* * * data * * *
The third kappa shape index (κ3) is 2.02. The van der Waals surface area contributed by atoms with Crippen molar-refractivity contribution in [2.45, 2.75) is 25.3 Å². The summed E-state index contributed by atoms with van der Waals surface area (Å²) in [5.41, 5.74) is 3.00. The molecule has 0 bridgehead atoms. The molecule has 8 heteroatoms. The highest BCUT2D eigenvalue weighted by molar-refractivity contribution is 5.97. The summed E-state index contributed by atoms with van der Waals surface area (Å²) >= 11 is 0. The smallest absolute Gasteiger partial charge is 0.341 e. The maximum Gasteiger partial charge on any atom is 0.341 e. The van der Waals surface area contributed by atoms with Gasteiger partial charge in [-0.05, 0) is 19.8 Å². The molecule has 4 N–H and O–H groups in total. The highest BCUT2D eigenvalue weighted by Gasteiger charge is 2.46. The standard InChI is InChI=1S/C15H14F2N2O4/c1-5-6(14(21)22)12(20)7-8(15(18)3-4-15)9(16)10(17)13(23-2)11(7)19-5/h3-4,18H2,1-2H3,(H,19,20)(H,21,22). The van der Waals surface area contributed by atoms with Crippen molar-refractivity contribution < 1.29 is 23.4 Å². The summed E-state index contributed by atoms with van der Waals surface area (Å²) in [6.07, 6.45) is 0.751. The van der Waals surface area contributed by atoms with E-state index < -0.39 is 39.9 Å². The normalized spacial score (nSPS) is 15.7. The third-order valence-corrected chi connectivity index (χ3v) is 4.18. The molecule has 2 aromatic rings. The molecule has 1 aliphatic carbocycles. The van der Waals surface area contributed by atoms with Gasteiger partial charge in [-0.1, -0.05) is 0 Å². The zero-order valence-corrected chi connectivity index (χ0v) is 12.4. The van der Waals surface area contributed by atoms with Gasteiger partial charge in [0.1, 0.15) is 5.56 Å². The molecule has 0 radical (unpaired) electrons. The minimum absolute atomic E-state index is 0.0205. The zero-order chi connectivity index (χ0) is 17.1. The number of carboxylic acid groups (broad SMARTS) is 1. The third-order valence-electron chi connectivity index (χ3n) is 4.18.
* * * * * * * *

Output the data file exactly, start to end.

The third kappa shape index (κ3) is 2.02. The van der Waals surface area contributed by atoms with Crippen molar-refractivity contribution in [2.45, 2.75) is 25.3 Å². The summed E-state index contributed by atoms with van der Waals surface area (Å²) in [5.41, 5.74) is 3.00. The molecule has 0 bridgehead atoms. The molecule has 8 heteroatoms. The highest BCUT2D eigenvalue weighted by molar-refractivity contribution is 5.97. The summed E-state index contributed by atoms with van der Waals surface area (Å²) >= 11 is 0. The smallest absolute Gasteiger partial charge is 0.341 e. The maximum Gasteiger partial charge on any atom is 0.341 e. The van der Waals surface area contributed by atoms with Gasteiger partial charge in [-0.05, 0) is 19.8 Å². The molecule has 4 N–H and O–H groups in total. The highest BCUT2D eigenvalue weighted by Gasteiger charge is 2.46. The standard InChI is InChI=1S/C15H14F2N2O4/c1-5-6(14(21)22)12(20)7-8(15(18)3-4-15)9(16)10(17)13(23-2)11(7)19-5/h3-4,18H2,1-2H3,(H,19,20)(H,21,22). The van der Waals surface area contributed by atoms with Crippen molar-refractivity contribution < 1.29 is 23.4 Å². The summed E-state index contributed by atoms with van der Waals surface area (Å²) in [6.07, 6.45) is 0.751. The van der Waals surface area contributed by atoms with E-state index < -0.39 is 39.9 Å². The normalized spacial score (nSPS) is 15.7. The third-order valence-corrected chi connectivity index (χ3v) is 4.18. The molecule has 2 aromatic rings. The molecule has 1 aliphatic carbocycles. The van der Waals surface area contributed by atoms with Gasteiger partial charge in [-0.1, -0.05) is 0 Å². The zero-order valence-corrected chi connectivity index (χ0v) is 12.4. The van der Waals surface area contributed by atoms with Gasteiger partial charge in [0.1, 0.15) is 5.56 Å². The molecule has 0 radical (unpaired) electrons. The minimum absolute atomic E-state index is 0.0205. The zero-order chi connectivity index (χ0) is 17.1. The number of carboxylic acid groups (broad SMARTS) is 1. The third-order valence-electron chi connectivity index (χ3n) is 4.18.